Ask teacher to WHAT?
Does asking a pre-school teacher to administer a suppository cross boundaries?
A pre-school teacher has to deal with all sorts of
related to little bodies: snot, vomit and lice. A local teacher was taken aback. though, when a parent handed her suppositories and asked her to give one to the parent’s child if the child’s temperature became raised. The teacher’s immediate reaction was “but how would the child cope with a teacher doing that?” The mother insisted that the child would be fine with it.
In this case, the child had been sick for a few days, but had now recovered enough to return to school.Suppositories are torpedo-shaped plugs which are pushed into the rectum (or vagina/urethra). They are used to treat many symptoms of illness, including fever.What are the rules?
There don’t appear to be guidelines on teachers being required to administer suppositories in SA. In some US states, teachers are required by law to do so (when necessary). Some schools
insist that only a registered nurse may administer the treatment. Use of a finger glove or surgical glove is mandatory.
Schools and pre-schools require permission from parents (by law) for the administration of medicines, although a visibly sick child
will usually be sent home.Yes, no, maybe or GROSS!
When asked if they thought it was ok to ask a pre-school teacher to give a suppository to a sick child, our Facebook friends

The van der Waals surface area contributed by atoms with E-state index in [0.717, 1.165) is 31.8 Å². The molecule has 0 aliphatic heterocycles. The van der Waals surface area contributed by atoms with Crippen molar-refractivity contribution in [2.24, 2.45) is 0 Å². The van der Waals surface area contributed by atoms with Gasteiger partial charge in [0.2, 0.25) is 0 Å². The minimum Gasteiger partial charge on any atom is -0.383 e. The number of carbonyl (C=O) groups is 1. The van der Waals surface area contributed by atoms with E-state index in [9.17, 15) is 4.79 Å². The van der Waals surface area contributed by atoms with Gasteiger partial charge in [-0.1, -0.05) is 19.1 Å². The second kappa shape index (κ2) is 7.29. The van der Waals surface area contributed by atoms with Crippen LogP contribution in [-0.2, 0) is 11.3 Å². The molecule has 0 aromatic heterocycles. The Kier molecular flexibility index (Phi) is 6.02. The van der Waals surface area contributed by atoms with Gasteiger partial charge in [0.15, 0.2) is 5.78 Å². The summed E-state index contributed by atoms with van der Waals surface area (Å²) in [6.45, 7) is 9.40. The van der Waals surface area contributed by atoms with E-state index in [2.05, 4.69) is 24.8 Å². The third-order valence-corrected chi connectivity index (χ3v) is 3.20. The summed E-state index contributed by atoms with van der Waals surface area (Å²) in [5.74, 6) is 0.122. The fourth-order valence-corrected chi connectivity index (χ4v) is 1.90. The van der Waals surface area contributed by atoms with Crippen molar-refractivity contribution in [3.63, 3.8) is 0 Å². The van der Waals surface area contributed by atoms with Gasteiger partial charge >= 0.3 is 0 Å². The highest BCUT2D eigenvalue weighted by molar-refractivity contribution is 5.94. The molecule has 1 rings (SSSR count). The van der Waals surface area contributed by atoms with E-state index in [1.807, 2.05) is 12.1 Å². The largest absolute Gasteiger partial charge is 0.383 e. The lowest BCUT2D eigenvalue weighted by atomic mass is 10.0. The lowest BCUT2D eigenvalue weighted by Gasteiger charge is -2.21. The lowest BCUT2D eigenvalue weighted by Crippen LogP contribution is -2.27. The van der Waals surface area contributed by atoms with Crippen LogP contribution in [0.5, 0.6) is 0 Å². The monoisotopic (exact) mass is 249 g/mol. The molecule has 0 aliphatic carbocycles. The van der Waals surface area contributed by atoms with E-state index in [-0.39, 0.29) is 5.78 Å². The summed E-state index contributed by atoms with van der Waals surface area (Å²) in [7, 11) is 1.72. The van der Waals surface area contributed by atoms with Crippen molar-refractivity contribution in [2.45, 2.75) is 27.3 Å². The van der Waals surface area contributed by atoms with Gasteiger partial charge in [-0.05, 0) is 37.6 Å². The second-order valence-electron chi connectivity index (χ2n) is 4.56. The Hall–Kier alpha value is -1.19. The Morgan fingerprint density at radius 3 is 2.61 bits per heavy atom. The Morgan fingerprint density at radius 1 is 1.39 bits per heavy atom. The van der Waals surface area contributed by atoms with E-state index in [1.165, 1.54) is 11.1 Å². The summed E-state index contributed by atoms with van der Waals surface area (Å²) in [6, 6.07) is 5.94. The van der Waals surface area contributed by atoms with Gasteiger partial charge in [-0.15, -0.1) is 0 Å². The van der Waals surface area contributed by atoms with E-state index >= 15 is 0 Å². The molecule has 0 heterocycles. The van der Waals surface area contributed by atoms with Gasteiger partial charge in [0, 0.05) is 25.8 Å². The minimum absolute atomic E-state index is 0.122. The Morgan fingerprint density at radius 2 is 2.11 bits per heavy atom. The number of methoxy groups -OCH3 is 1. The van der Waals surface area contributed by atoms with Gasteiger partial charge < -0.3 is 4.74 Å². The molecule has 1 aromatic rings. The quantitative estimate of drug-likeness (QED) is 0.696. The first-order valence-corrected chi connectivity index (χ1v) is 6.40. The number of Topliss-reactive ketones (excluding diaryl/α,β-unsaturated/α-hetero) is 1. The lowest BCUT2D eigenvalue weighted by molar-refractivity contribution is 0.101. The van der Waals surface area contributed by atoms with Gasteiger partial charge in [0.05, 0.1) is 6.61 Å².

- “I'm a pre-school teacher with level2-Fist aid training. So i handle sick kids daily. Sick kids must stay home& only in an emergency case i will do it.” Leaticia
- “It’s simple, I would let my child's teacher do it yes rather that then for my child to end up in hospital an end up having seizes due to extremely high temp” Zayaan
- “I'm a teacher for the 2-3 year age group. If your child is that sick they shouldn't be at school with all the germs. Their immunity is already low and you're just exposing them to a whole lot more. It's also not an ideal environment for healing. School is for teaching not for administering medication” Bronwyn
- “NOOOOOOOOOOOOOOOO, would keep my child home.” Rochelle
- “No ways, they rather call me, ill pick the child up if the temp is too high. But why send a child to day care if the child is having fever?” Netshivhera
- “No way! Will leave work immediately to fetch my child” Fairuz
- “I saw this happen today at my child’s school... the teacher expressed her discomfort [at being asked to give a suppository] and concern with doing it saying she was not comfortable and he [the father] went off at her telling her he EXPECTED her to do it. The teacher was clearly very upset and my heart goes out to her. What happens when a parent like that starts yelling molestation all over the place?” Catherine
Some children are used to getting treated with medicine via suppository, and some can even administer the suppository to themselves. One issue which is raised is that of kids who have been taught that their bottom is one of the ‘private places’
which nobody except mom or dad may touch.What do you think?
Is it ok to ask a teacher to administer a suppository to a sick child?
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